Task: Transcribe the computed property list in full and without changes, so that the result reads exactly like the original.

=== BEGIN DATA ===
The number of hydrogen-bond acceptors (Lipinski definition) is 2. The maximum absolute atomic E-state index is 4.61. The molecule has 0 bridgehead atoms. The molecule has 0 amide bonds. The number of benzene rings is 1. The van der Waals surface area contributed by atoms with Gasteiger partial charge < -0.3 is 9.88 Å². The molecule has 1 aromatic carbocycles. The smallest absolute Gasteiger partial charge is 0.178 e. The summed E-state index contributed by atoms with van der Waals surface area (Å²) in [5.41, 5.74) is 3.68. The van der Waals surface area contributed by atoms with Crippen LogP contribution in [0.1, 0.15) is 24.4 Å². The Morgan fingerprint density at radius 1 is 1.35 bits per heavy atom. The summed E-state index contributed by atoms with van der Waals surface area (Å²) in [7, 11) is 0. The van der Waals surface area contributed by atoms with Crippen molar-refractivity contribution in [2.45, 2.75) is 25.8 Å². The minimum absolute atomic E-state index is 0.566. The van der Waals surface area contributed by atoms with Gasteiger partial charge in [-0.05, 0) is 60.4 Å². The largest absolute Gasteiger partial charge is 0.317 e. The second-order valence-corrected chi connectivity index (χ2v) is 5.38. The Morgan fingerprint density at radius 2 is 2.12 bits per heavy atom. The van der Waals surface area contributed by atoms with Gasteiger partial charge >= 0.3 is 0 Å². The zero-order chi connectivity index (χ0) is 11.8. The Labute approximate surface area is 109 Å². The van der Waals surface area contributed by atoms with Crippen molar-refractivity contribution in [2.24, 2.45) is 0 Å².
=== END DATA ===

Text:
The number of hydrogen-bond acceptors (Lipinski definition) is 2. The maximum absolute atomic E-state index is 4.61. The molecule has 0 bridgehead atoms. The molecule has 0 amide bonds. The number of benzene rings is 1. The van der Waals surface area contributed by atoms with Gasteiger partial charge < -0.3 is 9.88 Å². The molecule has 1 aromatic carbocycles. The smallest absolute Gasteiger partial charge is 0.178 e. The summed E-state index contributed by atoms with van der Waals surface area (Å²) in [5.41, 5.74) is 3.68. The van der Waals surface area contributed by atoms with Crippen LogP contribution in [0.1, 0.15) is 24.4 Å². The Morgan fingerprint density at radius 1 is 1.35 bits per heavy atom. The summed E-state index contributed by atoms with van der Waals surface area (Å²) in [7, 11) is 0. The van der Waals surface area contributed by atoms with Crippen molar-refractivity contribution in [2.45, 2.75) is 25.8 Å². The minimum absolute atomic E-state index is 0.566. The van der Waals surface area contributed by atoms with Gasteiger partial charge in [-0.05, 0) is 60.4 Å². The largest absolute Gasteiger partial charge is 0.317 e. The second-order valence-corrected chi connectivity index (χ2v) is 5.38. The Morgan fingerprint density at radius 2 is 2.12 bits per heavy atom. The van der Waals surface area contributed by atoms with Gasteiger partial charge >= 0.3 is 0 Å². The zero-order chi connectivity index (χ0) is 11.8. The Labute approximate surface area is 109 Å². The van der Waals surface area contributed by atoms with Crippen molar-refractivity contribution in [2.24, 2.45) is 0 Å².